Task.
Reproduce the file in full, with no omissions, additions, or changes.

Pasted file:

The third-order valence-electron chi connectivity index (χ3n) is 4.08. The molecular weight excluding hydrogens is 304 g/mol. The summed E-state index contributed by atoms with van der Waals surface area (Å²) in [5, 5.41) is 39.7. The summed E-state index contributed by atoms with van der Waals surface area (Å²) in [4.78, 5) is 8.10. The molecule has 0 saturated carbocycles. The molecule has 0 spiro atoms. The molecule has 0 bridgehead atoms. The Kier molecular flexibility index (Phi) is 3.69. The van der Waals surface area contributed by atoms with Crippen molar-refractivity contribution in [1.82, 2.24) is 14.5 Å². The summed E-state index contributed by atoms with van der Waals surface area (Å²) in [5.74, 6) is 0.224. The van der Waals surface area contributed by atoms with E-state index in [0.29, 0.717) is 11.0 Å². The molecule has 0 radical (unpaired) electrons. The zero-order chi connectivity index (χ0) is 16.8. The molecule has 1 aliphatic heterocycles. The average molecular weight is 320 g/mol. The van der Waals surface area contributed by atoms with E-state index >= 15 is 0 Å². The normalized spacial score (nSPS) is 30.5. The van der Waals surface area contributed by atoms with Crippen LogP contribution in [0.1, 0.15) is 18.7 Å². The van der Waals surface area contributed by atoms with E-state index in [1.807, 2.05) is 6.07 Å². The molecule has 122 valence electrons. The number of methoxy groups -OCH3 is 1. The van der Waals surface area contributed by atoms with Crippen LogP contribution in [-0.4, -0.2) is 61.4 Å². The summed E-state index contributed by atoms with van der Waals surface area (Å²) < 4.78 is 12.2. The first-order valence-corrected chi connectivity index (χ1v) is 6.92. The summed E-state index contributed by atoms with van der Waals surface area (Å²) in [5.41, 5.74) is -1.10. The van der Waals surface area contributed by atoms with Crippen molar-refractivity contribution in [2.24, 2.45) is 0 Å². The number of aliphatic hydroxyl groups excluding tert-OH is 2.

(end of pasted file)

The third-order valence-electron chi connectivity index (χ3n) is 4.08. The molecular weight excluding hydrogens is 304 g/mol. The summed E-state index contributed by atoms with van der Waals surface area (Å²) in [5, 5.41) is 39.7. The summed E-state index contributed by atoms with van der Waals surface area (Å²) in [4.78, 5) is 8.10. The molecule has 0 saturated carbocycles. The molecule has 0 spiro atoms. The molecule has 0 bridgehead atoms. The Kier molecular flexibility index (Phi) is 3.69. The van der Waals surface area contributed by atoms with Crippen molar-refractivity contribution in [1.82, 2.24) is 14.5 Å². The summed E-state index contributed by atoms with van der Waals surface area (Å²) in [5.74, 6) is 0.224. The van der Waals surface area contributed by atoms with E-state index in [0.29, 0.717) is 11.0 Å². The molecule has 0 radical (unpaired) electrons. The zero-order chi connectivity index (χ0) is 16.8. The molecule has 1 aliphatic heterocycles. The average molecular weight is 320 g/mol. The van der Waals surface area contributed by atoms with E-state index >= 15 is 0 Å². The normalized spacial score (nSPS) is 30.5. The van der Waals surface area contributed by atoms with Crippen LogP contribution in [0.1, 0.15) is 18.7 Å². The van der Waals surface area contributed by atoms with E-state index in [1.807, 2.05) is 6.07 Å². The molecule has 122 valence electrons. The number of methoxy groups -OCH3 is 1. The van der Waals surface area contributed by atoms with Crippen LogP contribution in [-0.4, -0.2) is 61.4 Å². The summed E-state index contributed by atoms with van der Waals surface area (Å²) < 4.78 is 12.2. The first-order valence-corrected chi connectivity index (χ1v) is 6.92. The summed E-state index contributed by atoms with van der Waals surface area (Å²) in [5.41, 5.74) is -1.10. The van der Waals surface area contributed by atoms with Crippen molar-refractivity contribution in [2.24, 2.45) is 0 Å². The number of aliphatic hydroxyl groups excluding tert-OH is 2.